is Shiro good for a server application?

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is Shiro good for a server application?

Mario Emmenlauer

Dear All,

is Shiro good to be used for a server application? From the tutorial
and documentation I found that a general concept is the "current user":
   Subject currentUser = SecurityUtils.getSubject();

But in my Java server application, I'd like to work with remote users
from a C++ app (via RPC). The remote users send credentials via SSL RPC,
and receive a session token. The server side authentication is not based
on currentUser, but on the username/password. Am I understanding correctly
that this is not the "typical" use case for Shiro? Is Shiro even a good
match for this use case? How to generate a Subject and session token?

Awesome software, by the way! :-)

Thanks and all the best,

    Mario

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Re: is Shiro good for a server application?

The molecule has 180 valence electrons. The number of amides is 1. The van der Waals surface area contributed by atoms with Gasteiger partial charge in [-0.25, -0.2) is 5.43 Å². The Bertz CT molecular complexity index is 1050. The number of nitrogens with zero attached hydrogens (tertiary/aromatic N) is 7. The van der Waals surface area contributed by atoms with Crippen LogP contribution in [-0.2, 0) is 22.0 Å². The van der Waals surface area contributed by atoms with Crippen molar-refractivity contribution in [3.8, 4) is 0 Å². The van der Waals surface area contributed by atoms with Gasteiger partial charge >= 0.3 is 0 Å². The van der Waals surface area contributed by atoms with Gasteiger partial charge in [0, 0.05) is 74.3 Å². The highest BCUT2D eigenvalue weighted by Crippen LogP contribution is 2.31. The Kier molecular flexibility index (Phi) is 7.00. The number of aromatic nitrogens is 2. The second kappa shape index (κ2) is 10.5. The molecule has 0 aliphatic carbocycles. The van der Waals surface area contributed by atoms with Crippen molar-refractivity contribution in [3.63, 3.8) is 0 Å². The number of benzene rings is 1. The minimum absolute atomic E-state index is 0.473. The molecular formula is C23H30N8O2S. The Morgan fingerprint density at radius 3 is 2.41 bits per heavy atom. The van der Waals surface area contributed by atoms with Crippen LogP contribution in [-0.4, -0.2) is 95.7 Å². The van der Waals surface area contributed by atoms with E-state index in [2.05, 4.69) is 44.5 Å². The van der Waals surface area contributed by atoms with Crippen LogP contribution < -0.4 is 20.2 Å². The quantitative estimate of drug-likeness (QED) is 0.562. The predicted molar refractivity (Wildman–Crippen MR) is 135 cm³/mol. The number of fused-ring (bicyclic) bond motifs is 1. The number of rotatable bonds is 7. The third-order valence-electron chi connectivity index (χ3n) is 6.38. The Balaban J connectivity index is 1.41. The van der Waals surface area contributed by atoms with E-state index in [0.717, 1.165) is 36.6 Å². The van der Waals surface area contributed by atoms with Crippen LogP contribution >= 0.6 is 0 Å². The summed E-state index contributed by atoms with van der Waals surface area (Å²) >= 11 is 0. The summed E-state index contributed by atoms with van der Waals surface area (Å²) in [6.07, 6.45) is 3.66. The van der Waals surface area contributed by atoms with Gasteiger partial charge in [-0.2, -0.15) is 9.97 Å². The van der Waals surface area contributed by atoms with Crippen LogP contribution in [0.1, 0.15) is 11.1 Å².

Brian Demers
Hey Mario,

The typical use case is a web server (though not limited to this). An RPC app can fit into this category. 

The getSubject() method will return the subject bound to the current thread.  So If your application is not using HTTP, you would just need bind a new subject to your handling thread.

Can you give a few more details on your stack, and we might be able to point you in the right direction.

-Brian


On Thu, Apr 20, 2017 at 4:05 PM, Mario Emmenlauer <[hidden email]> wrote:

Dear All,

is Shiro good to be used for a server application? From the tutorial
and documentation I found that a general concept is the "current user":
   Subject currentUser = SecurityUtils.getSubject();

But in my Java server application, I'd like to work with remote users
from a C++ app (via RPC). The remote users send credentials via SSL RPC,
and receive a session token. The server side authentication is not based
on currentUser, but on the username/password. Am I understanding correctly
that this is not the "typical" use case for Shiro? Is Shiro even a good
match for this use case? How to generate a Subject and session token?

Awesome software, by the way! :-)